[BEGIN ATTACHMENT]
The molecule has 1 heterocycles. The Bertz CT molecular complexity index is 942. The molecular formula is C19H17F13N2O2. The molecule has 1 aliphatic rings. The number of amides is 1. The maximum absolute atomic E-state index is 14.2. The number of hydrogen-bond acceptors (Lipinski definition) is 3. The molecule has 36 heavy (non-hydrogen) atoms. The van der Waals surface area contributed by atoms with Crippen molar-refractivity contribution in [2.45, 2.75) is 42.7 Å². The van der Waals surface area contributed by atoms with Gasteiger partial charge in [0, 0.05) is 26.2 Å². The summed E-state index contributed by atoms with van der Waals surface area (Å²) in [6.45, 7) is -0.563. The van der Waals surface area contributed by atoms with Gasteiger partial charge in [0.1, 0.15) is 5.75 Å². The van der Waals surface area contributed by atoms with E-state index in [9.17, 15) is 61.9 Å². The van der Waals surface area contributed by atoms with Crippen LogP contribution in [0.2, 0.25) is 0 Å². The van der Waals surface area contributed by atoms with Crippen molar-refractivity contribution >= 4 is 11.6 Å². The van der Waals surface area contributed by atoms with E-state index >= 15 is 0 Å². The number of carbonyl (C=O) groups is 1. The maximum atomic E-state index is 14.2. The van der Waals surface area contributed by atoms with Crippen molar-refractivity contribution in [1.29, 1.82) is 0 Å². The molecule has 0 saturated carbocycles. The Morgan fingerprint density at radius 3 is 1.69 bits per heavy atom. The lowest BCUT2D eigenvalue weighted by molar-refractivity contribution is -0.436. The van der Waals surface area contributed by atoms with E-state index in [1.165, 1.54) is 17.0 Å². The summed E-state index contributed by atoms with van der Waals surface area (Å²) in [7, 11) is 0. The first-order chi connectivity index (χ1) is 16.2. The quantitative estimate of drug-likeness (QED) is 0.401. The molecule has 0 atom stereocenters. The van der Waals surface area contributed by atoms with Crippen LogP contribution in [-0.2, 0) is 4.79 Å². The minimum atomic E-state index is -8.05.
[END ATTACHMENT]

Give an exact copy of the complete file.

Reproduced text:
The molecule has 1 heterocycles. The Bertz CT molecular complexity index is 942. The molecular formula is C19H17F13N2O2. The molecule has 1 aliphatic rings. The number of amides is 1. The maximum absolute atomic E-state index is 14.2. The number of hydrogen-bond acceptors (Lipinski definition) is 3. The molecule has 36 heavy (non-hydrogen) atoms. The van der Waals surface area contributed by atoms with Crippen molar-refractivity contribution in [2.45, 2.75) is 42.7 Å². The van der Waals surface area contributed by atoms with Gasteiger partial charge in [0, 0.05) is 26.2 Å². The summed E-state index contributed by atoms with van der Waals surface area (Å²) in [6.45, 7) is -0.563. The van der Waals surface area contributed by atoms with Gasteiger partial charge in [0.1, 0.15) is 5.75 Å². The van der Waals surface area contributed by atoms with E-state index in [9.17, 15) is 61.9 Å². The van der Waals surface area contributed by atoms with Crippen LogP contribution in [0.2, 0.25) is 0 Å². The van der Waals surface area contributed by atoms with Crippen molar-refractivity contribution >= 4 is 11.6 Å². The van der Waals surface area contributed by atoms with E-state index >= 15 is 0 Å². The number of carbonyl (C=O) groups is 1. The maximum atomic E-state index is 14.2. The van der Waals surface area contributed by atoms with Crippen molar-refractivity contribution in [1.29, 1.82) is 0 Å². The molecule has 0 saturated carbocycles. The Morgan fingerprint density at radius 3 is 1.69 bits per heavy atom. The lowest BCUT2D eigenvalue weighted by molar-refractivity contribution is -0.436. The van der Waals surface area contributed by atoms with E-state index in [1.165, 1.54) is 17.0 Å². The summed E-state index contributed by atoms with van der Waals surface area (Å²) in [7, 11) is 0. The first-order chi connectivity index (χ1) is 16.2. The quantitative estimate of drug-likeness (QED) is 0.401. The molecule has 0 atom stereocenters. The van der Waals surface area contributed by atoms with Crippen LogP contribution in [-0.2, 0) is 4.79 Å². The minimum atomic E-state index is -8.05.